Plush couches and doilied chairs ringed the walls, and at one end two large yellow chairs sat side-by-side with a low table of beautiful hardwood in front, inlaid with ivory carvings. A small interpreter's chair sat between and behind the two larger chairs. This is where presidents and prime ministers sit for photo ops and pleasantries before the real back-room stuff begins. We could see they had laid on their best room for us, and in a culture where courtesies are carefully weighed and extended according to stature, this meant something.

Waiters in bowties and red blazers circulated with trays of drinks, and a light buffet of dim sum (steamed buns filled with seasoned pork) was set off to the side. They smelled good and, contrary to what some say, the best dim sum, or bao zhi in Mandarin, are not found in Hong Kong or New York, but in Beijing at state receptions. But that would have to wait.

The ambassador, as the delegation leader and myself as the organizing daibiao misu, were lead to an open space directly in front of the presidential chairs. All the kings men and their shoulder surfers stood in cheery expectation. I could see that the honor of meeting the nephew and spitting image of General Douglas MacArthur, in addition to the ambassador's own distinguished diplomatic accomplishments, was something to write home about. Hands were shaken. How is everyone feeling? We're all fine, and you? Excellent, and how was your flight? Just splendid, thank you.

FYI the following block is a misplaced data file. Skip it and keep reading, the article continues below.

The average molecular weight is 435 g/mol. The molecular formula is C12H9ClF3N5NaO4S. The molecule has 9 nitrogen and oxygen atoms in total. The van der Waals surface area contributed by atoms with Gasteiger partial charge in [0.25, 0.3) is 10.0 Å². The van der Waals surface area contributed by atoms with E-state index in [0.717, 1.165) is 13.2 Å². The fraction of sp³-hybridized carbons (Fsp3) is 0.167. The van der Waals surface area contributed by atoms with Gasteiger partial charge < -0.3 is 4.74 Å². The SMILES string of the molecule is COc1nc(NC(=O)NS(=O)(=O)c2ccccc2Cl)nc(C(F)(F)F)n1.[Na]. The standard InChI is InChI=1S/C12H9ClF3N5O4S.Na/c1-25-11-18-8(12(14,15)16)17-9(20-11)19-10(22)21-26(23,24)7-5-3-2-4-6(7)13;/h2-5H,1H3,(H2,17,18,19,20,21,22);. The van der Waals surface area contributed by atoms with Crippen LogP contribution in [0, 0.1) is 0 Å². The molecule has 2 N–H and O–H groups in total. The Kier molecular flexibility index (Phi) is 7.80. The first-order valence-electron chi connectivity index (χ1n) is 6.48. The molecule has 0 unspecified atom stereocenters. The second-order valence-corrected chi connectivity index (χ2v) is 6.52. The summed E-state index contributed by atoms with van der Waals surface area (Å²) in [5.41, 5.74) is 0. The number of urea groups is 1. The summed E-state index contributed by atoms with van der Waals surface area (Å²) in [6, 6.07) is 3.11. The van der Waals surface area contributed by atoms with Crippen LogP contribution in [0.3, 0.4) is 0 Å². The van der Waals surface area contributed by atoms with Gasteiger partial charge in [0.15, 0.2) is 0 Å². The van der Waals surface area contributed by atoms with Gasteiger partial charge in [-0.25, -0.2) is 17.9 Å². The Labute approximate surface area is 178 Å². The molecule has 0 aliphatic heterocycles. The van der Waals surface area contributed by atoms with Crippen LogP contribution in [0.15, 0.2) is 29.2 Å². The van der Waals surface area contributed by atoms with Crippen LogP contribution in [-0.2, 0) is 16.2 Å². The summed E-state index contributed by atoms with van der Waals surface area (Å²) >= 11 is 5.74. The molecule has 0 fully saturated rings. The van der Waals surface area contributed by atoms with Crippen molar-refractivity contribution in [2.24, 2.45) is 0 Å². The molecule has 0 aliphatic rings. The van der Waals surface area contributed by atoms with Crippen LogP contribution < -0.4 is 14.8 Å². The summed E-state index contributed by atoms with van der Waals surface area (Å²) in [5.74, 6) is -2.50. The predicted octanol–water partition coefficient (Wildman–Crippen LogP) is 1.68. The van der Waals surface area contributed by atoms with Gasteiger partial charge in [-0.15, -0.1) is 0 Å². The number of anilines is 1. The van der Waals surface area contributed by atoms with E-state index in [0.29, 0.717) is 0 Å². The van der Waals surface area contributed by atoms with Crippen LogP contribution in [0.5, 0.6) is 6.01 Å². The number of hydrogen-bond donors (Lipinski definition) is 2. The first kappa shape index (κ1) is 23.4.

The room grew quiet and conversations stopped as everyone turned toward the center in amicable silence. Our host from the Foreign Ministry said something in Chinese. His surfer interpreted his thanks for our having traveled such a prodigious distance and that it was a distinct honor and great pleasure to have this distinguished group as their guests. Our host informed us that his formative years in diplomatic service had been spent at the embassy in Washington and seeing us made him nostalgic for those days. He invoked pleasant memories of Washington, the cherry blossoms around the Jefferson Memorial in the springtime, the good-hearted people of America. He complimented Ambassador MacArthur on his youthful vigor. And he meant it too. China is one place where 80 years old isn't thought of as "old" as much as it's thought of as venerable. Anyone able to outlast his enemies long enough to arrive at age 80 is given due credit for his wisdom and cunning. He looked forward to the meetings of the next few days, which would be joined by U.S. Ambassador Winston Lord. He made nice all over the place and concluded in English, "welcome, dear friends" and raised his glass. We raised ours and drank.

It was Ambassador MacArthur's turn to render a responding toast for our team. He stepped up to the plate as he has done maybe ten-thousand times in his career. "Gentlemen, ladies," he said, "it's wonderful to be here in the Republic of China."

Nice beginning. The only problem is that the Republic of China is Taiwan, a China that officially doesn't exist in the place we were in now, which was the People's Republic of China. A silence bigger than The Great Wall fell over the room. The ambassador caught himself immediately, adding, "the People's Republic of China." Okay not perfect, but neither was it fatal. The ambassador continued unflustered, "…here in Taipei."

Ah yes, now that was fatal.

The cadre of shoulder surfers was immobilized, but even officials who didn't understand a lick of English, heard Republic of China and then Taipei. The earlier silence had grown to the size of the unwashed Mongol horde. He caught himself again and said, "…uh, rather Beijing." But now it didn't help.